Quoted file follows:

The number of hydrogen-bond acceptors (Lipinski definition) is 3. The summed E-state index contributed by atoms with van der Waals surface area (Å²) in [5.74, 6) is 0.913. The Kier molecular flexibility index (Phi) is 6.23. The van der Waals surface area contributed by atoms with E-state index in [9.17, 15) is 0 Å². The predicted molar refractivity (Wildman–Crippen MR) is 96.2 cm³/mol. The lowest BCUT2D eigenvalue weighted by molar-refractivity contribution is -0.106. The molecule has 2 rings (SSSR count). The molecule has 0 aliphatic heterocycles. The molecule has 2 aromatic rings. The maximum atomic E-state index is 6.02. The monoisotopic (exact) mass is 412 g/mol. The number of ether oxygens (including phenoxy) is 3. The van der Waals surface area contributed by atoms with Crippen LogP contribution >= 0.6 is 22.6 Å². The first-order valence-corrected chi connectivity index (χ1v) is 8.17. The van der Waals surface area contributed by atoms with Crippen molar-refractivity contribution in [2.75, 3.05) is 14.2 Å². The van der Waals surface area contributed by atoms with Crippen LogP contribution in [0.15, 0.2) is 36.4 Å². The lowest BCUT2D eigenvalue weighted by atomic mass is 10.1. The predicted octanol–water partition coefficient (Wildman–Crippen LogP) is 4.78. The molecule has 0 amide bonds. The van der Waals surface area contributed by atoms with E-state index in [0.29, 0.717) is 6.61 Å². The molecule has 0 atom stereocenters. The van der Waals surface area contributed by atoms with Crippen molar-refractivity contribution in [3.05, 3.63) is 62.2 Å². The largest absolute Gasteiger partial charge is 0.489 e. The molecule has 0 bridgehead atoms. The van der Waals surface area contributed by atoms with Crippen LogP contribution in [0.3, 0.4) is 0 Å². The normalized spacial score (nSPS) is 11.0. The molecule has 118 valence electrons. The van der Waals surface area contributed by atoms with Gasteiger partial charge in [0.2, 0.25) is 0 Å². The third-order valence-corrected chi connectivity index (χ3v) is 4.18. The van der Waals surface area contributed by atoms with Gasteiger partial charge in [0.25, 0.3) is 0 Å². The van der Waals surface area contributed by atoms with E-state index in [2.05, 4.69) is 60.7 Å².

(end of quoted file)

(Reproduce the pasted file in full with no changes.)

The number of hydrogen-bond acceptors (Lipinski definition) is 3. The summed E-state index contributed by atoms with van der Waals surface area (Å²) in [5.74, 6) is 0.913. The Kier molecular flexibility index (Phi) is 6.23. The van der Waals surface area contributed by atoms with E-state index in [9.17, 15) is 0 Å². The predicted molar refractivity (Wildman–Crippen MR) is 96.2 cm³/mol. The lowest BCUT2D eigenvalue weighted by molar-refractivity contribution is -0.106. The molecule has 2 rings (SSSR count). The molecule has 0 aliphatic heterocycles. The molecule has 2 aromatic rings. The maximum atomic E-state index is 6.02. The monoisotopic (exact) mass is 412 g/mol. The number of ether oxygens (including phenoxy) is 3. The van der Waals surface area contributed by atoms with Crippen LogP contribution >= 0.6 is 22.6 Å². The first-order valence-corrected chi connectivity index (χ1v) is 8.17. The van der Waals surface area contributed by atoms with Crippen molar-refractivity contribution in [2.75, 3.05) is 14.2 Å². The van der Waals surface area contributed by atoms with Crippen LogP contribution in [0.15, 0.2) is 36.4 Å². The lowest BCUT2D eigenvalue weighted by atomic mass is 10.1. The predicted octanol–water partition coefficient (Wildman–Crippen LogP) is 4.78. The molecule has 0 amide bonds. The van der Waals surface area contributed by atoms with E-state index in [0.29, 0.717) is 6.61 Å². The molecule has 0 atom stereocenters. The van der Waals surface area contributed by atoms with Crippen molar-refractivity contribution in [3.05, 3.63) is 62.2 Å². The largest absolute Gasteiger partial charge is 0.489 e. The molecule has 0 bridgehead atoms. The van der Waals surface area contributed by atoms with Crippen LogP contribution in [0.3, 0.4) is 0 Å². The normalized spacial score (nSPS) is 11.0. The molecule has 118 valence electrons. The van der Waals surface area contributed by atoms with Gasteiger partial charge in [0.2, 0.25) is 0 Å². The third-order valence-corrected chi connectivity index (χ3v) is 4.18. The van der Waals surface area contributed by atoms with Gasteiger partial charge in [0.25, 0.3) is 0 Å². The van der Waals surface area contributed by atoms with E-state index in [2.05, 4.69) is 60.7 Å².